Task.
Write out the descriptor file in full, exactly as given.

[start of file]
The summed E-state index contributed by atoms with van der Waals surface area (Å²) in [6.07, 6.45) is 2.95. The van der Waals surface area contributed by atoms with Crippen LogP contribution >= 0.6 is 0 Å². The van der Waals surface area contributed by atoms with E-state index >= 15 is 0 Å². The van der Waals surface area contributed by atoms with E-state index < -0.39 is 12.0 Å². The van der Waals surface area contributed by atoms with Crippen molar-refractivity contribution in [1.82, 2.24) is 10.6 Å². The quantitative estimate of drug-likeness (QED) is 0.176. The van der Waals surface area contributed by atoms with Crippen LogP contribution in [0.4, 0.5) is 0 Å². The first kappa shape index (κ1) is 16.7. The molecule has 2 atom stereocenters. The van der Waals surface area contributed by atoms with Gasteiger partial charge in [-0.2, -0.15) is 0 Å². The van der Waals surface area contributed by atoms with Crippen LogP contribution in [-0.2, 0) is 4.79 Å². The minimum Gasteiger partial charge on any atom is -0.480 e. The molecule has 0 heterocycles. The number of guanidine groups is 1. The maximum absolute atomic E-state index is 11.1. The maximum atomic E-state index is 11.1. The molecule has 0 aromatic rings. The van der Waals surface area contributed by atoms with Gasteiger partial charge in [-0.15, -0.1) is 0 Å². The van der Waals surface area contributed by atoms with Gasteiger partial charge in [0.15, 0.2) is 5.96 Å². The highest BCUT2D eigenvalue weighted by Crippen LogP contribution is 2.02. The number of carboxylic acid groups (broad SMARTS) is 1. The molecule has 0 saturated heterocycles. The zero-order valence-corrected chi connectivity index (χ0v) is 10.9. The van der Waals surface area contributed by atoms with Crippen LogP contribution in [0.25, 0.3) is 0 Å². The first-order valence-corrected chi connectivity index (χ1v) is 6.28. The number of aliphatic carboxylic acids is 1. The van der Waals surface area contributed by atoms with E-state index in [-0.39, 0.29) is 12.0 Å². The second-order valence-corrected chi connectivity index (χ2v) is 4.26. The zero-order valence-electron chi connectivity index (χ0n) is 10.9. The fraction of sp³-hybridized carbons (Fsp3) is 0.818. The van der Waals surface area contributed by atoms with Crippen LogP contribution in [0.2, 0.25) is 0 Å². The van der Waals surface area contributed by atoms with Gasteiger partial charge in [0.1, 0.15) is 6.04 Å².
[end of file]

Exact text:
The summed E-state index contributed by atoms with van der Waals surface area (Å²) in [6.07, 6.45) is 2.95. The van der Waals surface area contributed by atoms with Crippen LogP contribution >= 0.6 is 0 Å². The van der Waals surface area contributed by atoms with E-state index >= 15 is 0 Å². The van der Waals surface area contributed by atoms with E-state index < -0.39 is 12.0 Å². The van der Waals surface area contributed by atoms with Crippen molar-refractivity contribution in [1.82, 2.24) is 10.6 Å². The quantitative estimate of drug-likeness (QED) is 0.176. The van der Waals surface area contributed by atoms with Crippen LogP contribution in [0.4, 0.5) is 0 Å². The first kappa shape index (κ1) is 16.7. The molecule has 2 atom stereocenters. The van der Waals surface area contributed by atoms with Gasteiger partial charge in [-0.2, -0.15) is 0 Å². The van der Waals surface area contributed by atoms with Crippen LogP contribution in [-0.2, 0) is 4.79 Å². The minimum Gasteiger partial charge on any atom is -0.480 e. The molecule has 0 heterocycles. The number of guanidine groups is 1. The maximum absolute atomic E-state index is 11.1. The maximum atomic E-state index is 11.1. The molecule has 0 aromatic rings. The van der Waals surface area contributed by atoms with Gasteiger partial charge in [-0.15, -0.1) is 0 Å². The van der Waals surface area contributed by atoms with Gasteiger partial charge in [0.15, 0.2) is 5.96 Å². The highest BCUT2D eigenvalue weighted by Crippen LogP contribution is 2.02. The number of carboxylic acid groups (broad SMARTS) is 1. The molecule has 0 saturated heterocycles. The zero-order valence-corrected chi connectivity index (χ0v) is 10.9. The van der Waals surface area contributed by atoms with Crippen LogP contribution in [0.25, 0.3) is 0 Å². The first-order valence-corrected chi connectivity index (χ1v) is 6.28. The number of aliphatic carboxylic acids is 1. The van der Waals surface area contributed by atoms with E-state index in [-0.39, 0.29) is 12.0 Å². The second-order valence-corrected chi connectivity index (χ2v) is 4.26. The zero-order valence-electron chi connectivity index (χ0n) is 10.9. The fraction of sp³-hybridized carbons (Fsp3) is 0.818. The van der Waals surface area contributed by atoms with Crippen LogP contribution in [0.2, 0.25) is 0 Å². The van der Waals surface area contributed by atoms with Gasteiger partial charge in [0.1, 0.15) is 6.04 Å².